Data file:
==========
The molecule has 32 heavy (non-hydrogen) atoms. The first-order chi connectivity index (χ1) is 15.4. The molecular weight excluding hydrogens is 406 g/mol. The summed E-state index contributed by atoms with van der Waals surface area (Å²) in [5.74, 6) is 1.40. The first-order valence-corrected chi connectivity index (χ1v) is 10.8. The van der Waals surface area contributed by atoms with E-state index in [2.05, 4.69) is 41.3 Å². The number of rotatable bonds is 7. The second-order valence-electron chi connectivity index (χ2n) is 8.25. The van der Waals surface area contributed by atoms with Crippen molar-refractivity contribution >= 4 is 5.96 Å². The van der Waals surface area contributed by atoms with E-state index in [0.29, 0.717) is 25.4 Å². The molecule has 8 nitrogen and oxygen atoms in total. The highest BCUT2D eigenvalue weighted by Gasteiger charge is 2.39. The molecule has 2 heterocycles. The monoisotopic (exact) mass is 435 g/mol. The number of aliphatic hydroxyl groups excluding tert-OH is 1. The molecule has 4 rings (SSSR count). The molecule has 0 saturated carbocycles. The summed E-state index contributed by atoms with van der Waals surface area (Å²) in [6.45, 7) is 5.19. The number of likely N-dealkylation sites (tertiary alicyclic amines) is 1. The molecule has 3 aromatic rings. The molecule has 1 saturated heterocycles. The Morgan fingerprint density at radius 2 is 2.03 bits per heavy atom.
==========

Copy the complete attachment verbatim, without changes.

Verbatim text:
The molecule has 32 heavy (non-hydrogen) atoms. The first-order chi connectivity index (χ1) is 15.4. The molecular weight excluding hydrogens is 406 g/mol. The summed E-state index contributed by atoms with van der Waals surface area (Å²) in [5.74, 6) is 1.40. The first-order valence-corrected chi connectivity index (χ1v) is 10.8. The van der Waals surface area contributed by atoms with E-state index in [2.05, 4.69) is 41.3 Å². The number of rotatable bonds is 7. The second-order valence-electron chi connectivity index (χ2n) is 8.25. The van der Waals surface area contributed by atoms with Crippen molar-refractivity contribution >= 4 is 5.96 Å². The van der Waals surface area contributed by atoms with E-state index in [0.29, 0.717) is 25.4 Å². The molecule has 8 nitrogen and oxygen atoms in total. The highest BCUT2D eigenvalue weighted by Gasteiger charge is 2.39. The molecule has 2 heterocycles. The monoisotopic (exact) mass is 435 g/mol. The number of aliphatic hydroxyl groups excluding tert-OH is 1. The molecule has 4 rings (SSSR count). The molecule has 0 saturated carbocycles. The summed E-state index contributed by atoms with van der Waals surface area (Å²) in [6.45, 7) is 5.19. The number of likely N-dealkylation sites (tertiary alicyclic amines) is 1. The molecule has 3 aromatic rings. The molecule has 1 saturated heterocycles. The Morgan fingerprint density at radius 2 is 2.03 bits per heavy atom.